NEW YORK (Reuters) - Small restaurants in Newark, New Jersey will be required to post an armed security guard on their premises at night under a new law approved by the city council.
The rule comes in the wake of a drive-by shooting in May at the Texas Fried Chicken and Pizza restaurant, where an off-duty Newark police officer was killed.
Under the ordinance, approved by the council unanimously on Thursday, restaurants that serve 15 or fewer people must hire an armed guard to stand watch after 9 p.m. Those unwilling to pay for a security guard must close by 10 p.m.
“If they want to stay open that late, they should provide security. If not, they should close,” said Councilman Ras Baraka, who wrote the bill, in a telephone interview.
The ordinance might encourage business owners to upgrade their restaurants into the kind of “quality” establishments where people sit down for a meal and are less likely to attract loiterers than cheaper fast-food places, said Keith Hamilton, an aide to Baraka.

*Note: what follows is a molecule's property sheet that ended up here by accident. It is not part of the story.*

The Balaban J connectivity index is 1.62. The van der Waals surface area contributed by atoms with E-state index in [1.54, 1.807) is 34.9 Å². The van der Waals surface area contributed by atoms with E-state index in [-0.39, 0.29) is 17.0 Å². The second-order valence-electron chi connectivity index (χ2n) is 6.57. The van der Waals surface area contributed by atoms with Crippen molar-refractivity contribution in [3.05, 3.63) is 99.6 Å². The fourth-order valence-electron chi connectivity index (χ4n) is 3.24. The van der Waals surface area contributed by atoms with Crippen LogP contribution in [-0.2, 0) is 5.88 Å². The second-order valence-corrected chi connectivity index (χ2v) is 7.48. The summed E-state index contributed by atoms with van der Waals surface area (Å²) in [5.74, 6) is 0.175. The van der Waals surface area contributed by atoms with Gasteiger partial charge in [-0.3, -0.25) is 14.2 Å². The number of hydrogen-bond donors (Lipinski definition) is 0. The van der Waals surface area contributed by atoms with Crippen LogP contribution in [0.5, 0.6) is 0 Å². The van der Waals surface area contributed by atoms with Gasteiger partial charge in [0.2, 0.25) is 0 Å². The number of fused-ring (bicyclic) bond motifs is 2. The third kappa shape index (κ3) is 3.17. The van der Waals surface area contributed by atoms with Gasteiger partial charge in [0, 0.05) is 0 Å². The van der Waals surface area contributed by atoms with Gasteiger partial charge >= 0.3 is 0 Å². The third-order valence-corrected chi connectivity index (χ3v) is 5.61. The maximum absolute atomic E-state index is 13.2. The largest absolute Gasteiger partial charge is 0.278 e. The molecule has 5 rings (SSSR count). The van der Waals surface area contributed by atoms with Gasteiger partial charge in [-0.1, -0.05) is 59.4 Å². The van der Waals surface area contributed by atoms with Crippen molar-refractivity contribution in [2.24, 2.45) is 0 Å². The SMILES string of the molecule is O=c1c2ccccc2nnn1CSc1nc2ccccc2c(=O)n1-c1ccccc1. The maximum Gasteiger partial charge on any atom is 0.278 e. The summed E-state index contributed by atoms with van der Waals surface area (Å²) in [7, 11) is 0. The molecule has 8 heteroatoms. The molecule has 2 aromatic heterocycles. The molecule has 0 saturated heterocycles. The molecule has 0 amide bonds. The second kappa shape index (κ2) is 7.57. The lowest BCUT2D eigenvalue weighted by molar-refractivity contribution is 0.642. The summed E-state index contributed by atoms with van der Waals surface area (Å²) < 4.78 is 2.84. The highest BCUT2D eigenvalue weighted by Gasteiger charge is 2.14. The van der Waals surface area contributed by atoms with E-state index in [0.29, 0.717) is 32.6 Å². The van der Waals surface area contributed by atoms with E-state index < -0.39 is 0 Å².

“These restaurants who serve 15 or less people, walk-in eateries where you get your food and you leave, they are havens for criminal activity,” he said.
Jamil Nahiam, owner of the restaurant outside of which the May shooting took place, said he opposes the ordinance.
It places an expensive and unfair burden on small business owners to do something that should be the responsibility of the police, and the idea that Newark restaurants need armed guards would harm the city’s image, he said.
“The ordinance is going to put us out of business. If that’s what his intention was, I think he’s going to succeed,” Nahiam said in a telephone interview.
The shooting in May was the first such incident at his restaurant in some two decades of business, and it was unrealistic to expect him to turn his business into a sit-down dining establishment, he said.
“My location is right next to the hospital. The customers that come in are working-class people. They have 20 minutes, half an hour for lunch,” he said.
Editing by Ellen Wulfhorst and Cynthia Johnston